WW3 Scenario? 28 Russian Planes Intercepted Over Baltic Sea by NATO Jets in One Day

December 11, 2014 Updated: December 14, 2014

Twenty-eight Russian military planes were intercepted by NATO jets over the Baltic Sea earlier this week, the Latvian government said. Officials on Thursday said the recent upturn in Russian activity over the region is not a sign the Kremlin is “preparing to attack” but is testing NATO defense and reaction times.

NATO confronted 28 planes on Monday–including Russian Tu-95 and Tu-22 strategic bombers–over neutral waters near Latvia’s maritime border, reported Bloomberg News. On Sunday, 13 Russian planes were intercepted in the same area.

As Bloomberg notes, the increase in Russian plane activity poses a threat to commercial airliners because they fly sometimes with transponders turned off. There’s been an uptick in the number of Russian planes that have flown in the Baltic Sea in recent months amid tensions between the West and the Kremlin over Russia’s moves in eastern Ukraine.

NATO Secretary General Jens Stoltenberg said last month that NATO’s interceptions of Russian planes in the Baltic region have increased by about three times.

On Thursday, Polish officials said that Russia’s military actions in the Baltic Sea region is a new development and “unprecedented,” according to the BBC.

Defence Minister Tomasz Siemoniak noted that the majority of the activity was in international waters and airspace. Sweden, which is not a NATO member state, is the country most affected by the airspace incursions, he said.

Siemoniak said that Russia isn’t “preparing to attack” but it is testing NATO’s defenses. That, he added, “does not serve to build good relationships and trust.”

A pro-Russia fighter holds a gun during a handover of the bodies of Ukrainian troops killed in a plane shot down near Luhansk, at a checkpoint in the village of Karlivka near Donetsk, eastern Ukraine, June 18, 2014. (AP Photo/Evgeniy Malevolent)
A pro-Russia fighter holds a gun during a handover of the bodies of Ukrainian troops killed in a plane shot down near Luhansk, at a checkpoint in the village of Karlivka near Donetsk, eastern Ukraine, June 18, 2014. (AP Photo/Evgeniy Malevolent)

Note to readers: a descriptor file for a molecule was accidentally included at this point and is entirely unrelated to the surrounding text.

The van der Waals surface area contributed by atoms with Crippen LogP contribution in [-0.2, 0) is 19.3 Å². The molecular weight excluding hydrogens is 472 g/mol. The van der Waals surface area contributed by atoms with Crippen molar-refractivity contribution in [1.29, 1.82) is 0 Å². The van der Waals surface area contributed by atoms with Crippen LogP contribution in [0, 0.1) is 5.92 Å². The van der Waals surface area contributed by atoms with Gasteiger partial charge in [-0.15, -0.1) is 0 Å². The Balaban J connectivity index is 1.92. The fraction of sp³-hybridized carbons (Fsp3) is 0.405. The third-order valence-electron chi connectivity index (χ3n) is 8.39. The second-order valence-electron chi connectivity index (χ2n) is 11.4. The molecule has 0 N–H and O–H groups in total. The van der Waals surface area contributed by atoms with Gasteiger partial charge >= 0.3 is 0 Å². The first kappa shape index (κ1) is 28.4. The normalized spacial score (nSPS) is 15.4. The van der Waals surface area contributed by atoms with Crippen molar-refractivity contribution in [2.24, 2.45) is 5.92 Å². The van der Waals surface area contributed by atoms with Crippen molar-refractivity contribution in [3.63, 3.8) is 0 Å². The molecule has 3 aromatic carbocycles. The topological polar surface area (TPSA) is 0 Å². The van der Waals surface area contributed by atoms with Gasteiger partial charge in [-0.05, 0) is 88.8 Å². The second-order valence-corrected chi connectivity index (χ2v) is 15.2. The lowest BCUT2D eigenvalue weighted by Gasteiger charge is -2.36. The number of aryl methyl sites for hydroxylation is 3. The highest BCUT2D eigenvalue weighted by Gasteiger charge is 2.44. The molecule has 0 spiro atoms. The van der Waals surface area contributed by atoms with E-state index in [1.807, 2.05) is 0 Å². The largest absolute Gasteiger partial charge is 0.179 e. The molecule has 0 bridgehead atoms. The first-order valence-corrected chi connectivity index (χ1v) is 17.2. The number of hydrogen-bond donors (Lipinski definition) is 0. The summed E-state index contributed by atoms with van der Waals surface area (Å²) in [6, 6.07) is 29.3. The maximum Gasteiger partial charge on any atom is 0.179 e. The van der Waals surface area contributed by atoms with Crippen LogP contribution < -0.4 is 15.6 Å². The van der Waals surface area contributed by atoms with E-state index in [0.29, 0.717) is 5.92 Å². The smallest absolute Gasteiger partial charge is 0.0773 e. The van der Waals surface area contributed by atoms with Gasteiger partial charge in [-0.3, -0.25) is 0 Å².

This Thursday, Sept. 28, 2006 file photo provided by the U.S. Air Force shows an F-15C Eagle from the 12th Fighter Squadron at Elmendorf Air Force Base in Anchorage, Alaska, flying next to a Russian Tu-95 "Bear" bomber, right, during a Russian exercise which brought the bomber near the west coast of Alaska. Russia's defense minister said recently that the military will conduct regular long-range bomber patrols, ranging from the Arctic Ocean to the Caribbean and the Gulf of Mexico. (AP Photo/U.S. Air Force)
This Thursday, Sept. 28, 2006 file photo provided by the U.S. Air Force shows an F-15C Eagle from the 12th Fighter Squadron at Elmendorf Air Force Base in Anchorage, Alaska, flying next to a Russian Tu-95 “Bear” bomber, right, during a Russian exercise which brought the bomber near the west coast of Alaska.  (AP Photo/U.S. Air Force)

As the BBC reported, there were a few incidents in the region this week:

On Tuesday the Norwegian military said one of its warplanes had a “near miss” with a Russian fighter which had ventured too close, north of Norway

The Finnish air force said that there had been “unusually intense” Russian activity over the Baltic Sea and the Gulf of Finland, with most flights involving bombers, fighters and transport planes heading between the Russian mainland and the Kaliningrad enclave, between Lithuania and Poland

Nato said on Monday the alliance’s jets intercepted Russian planes repeatedly in the Baltic, and reported more than 30 types of Russian military aircraft in the area

More than a week ago, a Russian fighter jet was involved in a “near-miss” with a Norwegian NATO warplane north of Norway.

“The Russian pilot’s behaviour was not quite normal,” Norwegian armed forces spokesman Brynjar Stordal said.

The incident was captured on video, which appears to show a fighter jet sweep very close to the Norwegian plane. “We don’t know if it was a miscalculation or if he deliberately put himself in the path of our F-16,” added Stordal, per The Local.

NATO has station 14 aircraft in the Baltic nations as part of a regional air-policing initiative. There were four aircraft in the countries before the crisis erupted in Ukraine.

Meanwhile, Britain said NATO planes were called on to look for a suspected Russian submarine off the coast of Scotland, reported the National Post. Aircraft from France, the US, and Canada were deployed to Scotland to look for the submarine.

Angus Robertson, a defense spokesperson with Scotland, said: “This is hugely embarrassing for the UK which is totally exposed without such critical maritime patrol assets. It is not the first time they have had to depend on the good will of allies to fill this massive capability gap.”

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